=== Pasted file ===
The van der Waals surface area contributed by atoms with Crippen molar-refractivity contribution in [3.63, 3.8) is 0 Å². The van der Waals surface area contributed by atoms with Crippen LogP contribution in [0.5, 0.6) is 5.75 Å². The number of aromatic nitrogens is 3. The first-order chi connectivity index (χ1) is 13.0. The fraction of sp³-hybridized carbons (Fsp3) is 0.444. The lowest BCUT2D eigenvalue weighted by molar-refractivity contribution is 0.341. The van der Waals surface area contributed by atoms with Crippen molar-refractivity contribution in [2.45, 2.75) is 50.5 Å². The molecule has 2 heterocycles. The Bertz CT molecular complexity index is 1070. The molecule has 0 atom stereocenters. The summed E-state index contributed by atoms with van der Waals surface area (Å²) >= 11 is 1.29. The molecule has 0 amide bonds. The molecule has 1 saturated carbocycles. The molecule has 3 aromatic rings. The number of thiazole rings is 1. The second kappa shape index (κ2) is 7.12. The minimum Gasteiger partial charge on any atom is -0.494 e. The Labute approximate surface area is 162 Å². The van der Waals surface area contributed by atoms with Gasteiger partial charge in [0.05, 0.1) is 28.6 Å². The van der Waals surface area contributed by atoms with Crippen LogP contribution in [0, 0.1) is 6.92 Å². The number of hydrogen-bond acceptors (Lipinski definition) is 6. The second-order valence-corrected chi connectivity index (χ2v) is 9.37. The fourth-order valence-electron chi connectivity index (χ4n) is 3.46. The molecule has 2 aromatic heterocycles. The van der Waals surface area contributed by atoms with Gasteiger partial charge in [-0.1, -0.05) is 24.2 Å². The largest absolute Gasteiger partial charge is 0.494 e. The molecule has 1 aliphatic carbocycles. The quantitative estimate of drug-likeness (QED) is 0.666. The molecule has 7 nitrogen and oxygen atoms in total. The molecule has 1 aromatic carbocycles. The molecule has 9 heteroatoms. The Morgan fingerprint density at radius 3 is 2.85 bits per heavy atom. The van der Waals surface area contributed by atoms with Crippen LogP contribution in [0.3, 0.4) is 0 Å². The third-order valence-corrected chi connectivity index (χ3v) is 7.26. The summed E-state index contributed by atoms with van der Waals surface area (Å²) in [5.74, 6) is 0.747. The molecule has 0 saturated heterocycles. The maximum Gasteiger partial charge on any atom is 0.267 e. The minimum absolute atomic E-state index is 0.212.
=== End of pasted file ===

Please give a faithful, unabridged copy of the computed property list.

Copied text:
The van der Waals surface area contributed by atoms with Crippen molar-refractivity contribution in [3.63, 3.8) is 0 Å². The van der Waals surface area contributed by atoms with Crippen LogP contribution in [0.5, 0.6) is 5.75 Å². The number of aromatic nitrogens is 3. The first-order chi connectivity index (χ1) is 13.0. The fraction of sp³-hybridized carbons (Fsp3) is 0.444. The lowest BCUT2D eigenvalue weighted by molar-refractivity contribution is 0.341. The van der Waals surface area contributed by atoms with Crippen molar-refractivity contribution in [2.45, 2.75) is 50.5 Å². The molecule has 2 heterocycles. The Bertz CT molecular complexity index is 1070. The molecule has 0 atom stereocenters. The summed E-state index contributed by atoms with van der Waals surface area (Å²) >= 11 is 1.29. The molecule has 0 amide bonds. The molecule has 1 saturated carbocycles. The molecule has 3 aromatic rings. The number of thiazole rings is 1. The second kappa shape index (κ2) is 7.12. The minimum Gasteiger partial charge on any atom is -0.494 e. The Labute approximate surface area is 162 Å². The van der Waals surface area contributed by atoms with Gasteiger partial charge in [0.05, 0.1) is 28.6 Å². The van der Waals surface area contributed by atoms with Crippen LogP contribution in [0, 0.1) is 6.92 Å². The number of hydrogen-bond acceptors (Lipinski definition) is 6. The second-order valence-corrected chi connectivity index (χ2v) is 9.37. The fourth-order valence-electron chi connectivity index (χ4n) is 3.46. The molecule has 2 aromatic heterocycles. The van der Waals surface area contributed by atoms with Gasteiger partial charge in [-0.1, -0.05) is 24.2 Å². The largest absolute Gasteiger partial charge is 0.494 e. The molecule has 1 aliphatic carbocycles. The quantitative estimate of drug-likeness (QED) is 0.666. The molecule has 7 nitrogen and oxygen atoms in total. The molecule has 1 aromatic carbocycles. The molecule has 9 heteroatoms. The Morgan fingerprint density at radius 3 is 2.85 bits per heavy atom. The van der Waals surface area contributed by atoms with Crippen LogP contribution in [0.3, 0.4) is 0 Å². The third-order valence-corrected chi connectivity index (χ3v) is 7.26. The summed E-state index contributed by atoms with van der Waals surface area (Å²) in [5.74, 6) is 0.747. The molecule has 0 saturated heterocycles. The maximum Gasteiger partial charge on any atom is 0.267 e. The minimum absolute atomic E-state index is 0.212.